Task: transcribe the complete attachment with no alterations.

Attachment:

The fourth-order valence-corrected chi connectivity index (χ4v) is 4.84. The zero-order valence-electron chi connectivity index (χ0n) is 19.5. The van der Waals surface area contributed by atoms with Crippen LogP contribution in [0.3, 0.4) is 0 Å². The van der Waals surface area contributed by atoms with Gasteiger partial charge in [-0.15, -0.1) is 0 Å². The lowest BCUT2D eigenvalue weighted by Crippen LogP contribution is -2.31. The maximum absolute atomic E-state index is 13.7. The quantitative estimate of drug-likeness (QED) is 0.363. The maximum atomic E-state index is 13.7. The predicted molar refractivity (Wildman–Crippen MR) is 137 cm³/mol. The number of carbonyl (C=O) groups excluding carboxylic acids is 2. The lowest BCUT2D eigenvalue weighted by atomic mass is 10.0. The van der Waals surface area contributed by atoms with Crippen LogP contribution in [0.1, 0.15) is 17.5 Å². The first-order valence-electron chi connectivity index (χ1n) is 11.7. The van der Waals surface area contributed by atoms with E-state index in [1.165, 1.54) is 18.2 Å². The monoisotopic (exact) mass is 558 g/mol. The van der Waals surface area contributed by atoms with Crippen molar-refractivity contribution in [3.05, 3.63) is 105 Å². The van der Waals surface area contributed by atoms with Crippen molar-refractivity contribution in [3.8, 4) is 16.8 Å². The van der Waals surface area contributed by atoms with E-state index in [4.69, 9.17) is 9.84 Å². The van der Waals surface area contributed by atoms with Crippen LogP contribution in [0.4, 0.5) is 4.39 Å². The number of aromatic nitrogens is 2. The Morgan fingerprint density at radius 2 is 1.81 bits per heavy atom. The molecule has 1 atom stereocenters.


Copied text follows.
The fourth-order valence-corrected chi connectivity index (χ4v) is 4.84. The zero-order valence-electron chi connectivity index (χ0n) is 19.5. The van der Waals surface area contributed by atoms with Crippen LogP contribution in [0.3, 0.4) is 0 Å². The van der Waals surface area contributed by atoms with Gasteiger partial charge in [-0.15, -0.1) is 0 Å². The lowest BCUT2D eigenvalue weighted by Crippen LogP contribution is -2.31. The maximum absolute atomic E-state index is 13.7. The quantitative estimate of drug-likeness (QED) is 0.363. The maximum atomic E-state index is 13.7. The predicted molar refractivity (Wildman–Crippen MR) is 137 cm³/mol. The number of carbonyl (C=O) groups excluding carboxylic acids is 2. The lowest BCUT2D eigenvalue weighted by atomic mass is 10.0. The van der Waals surface area contributed by atoms with Crippen LogP contribution in [0.1, 0.15) is 17.5 Å². The first-order valence-electron chi connectivity index (χ1n) is 11.7. The van der Waals surface area contributed by atoms with E-state index in [1.165, 1.54) is 18.2 Å². The monoisotopic (exact) mass is 558 g/mol. The van der Waals surface area contributed by atoms with Crippen molar-refractivity contribution in [3.05, 3.63) is 105 Å². The van der Waals surface area contributed by atoms with Crippen molar-refractivity contribution in [3.8, 4) is 16.8 Å². The van der Waals surface area contributed by atoms with E-state index in [4.69, 9.17) is 9.84 Å². The van der Waals surface area contributed by atoms with Crippen LogP contribution in [0.4, 0.5) is 4.39 Å². The number of aromatic nitrogens is 2. The Morgan fingerprint density at radius 2 is 1.81 bits per heavy atom. The molecule has 1 atom stereocenters.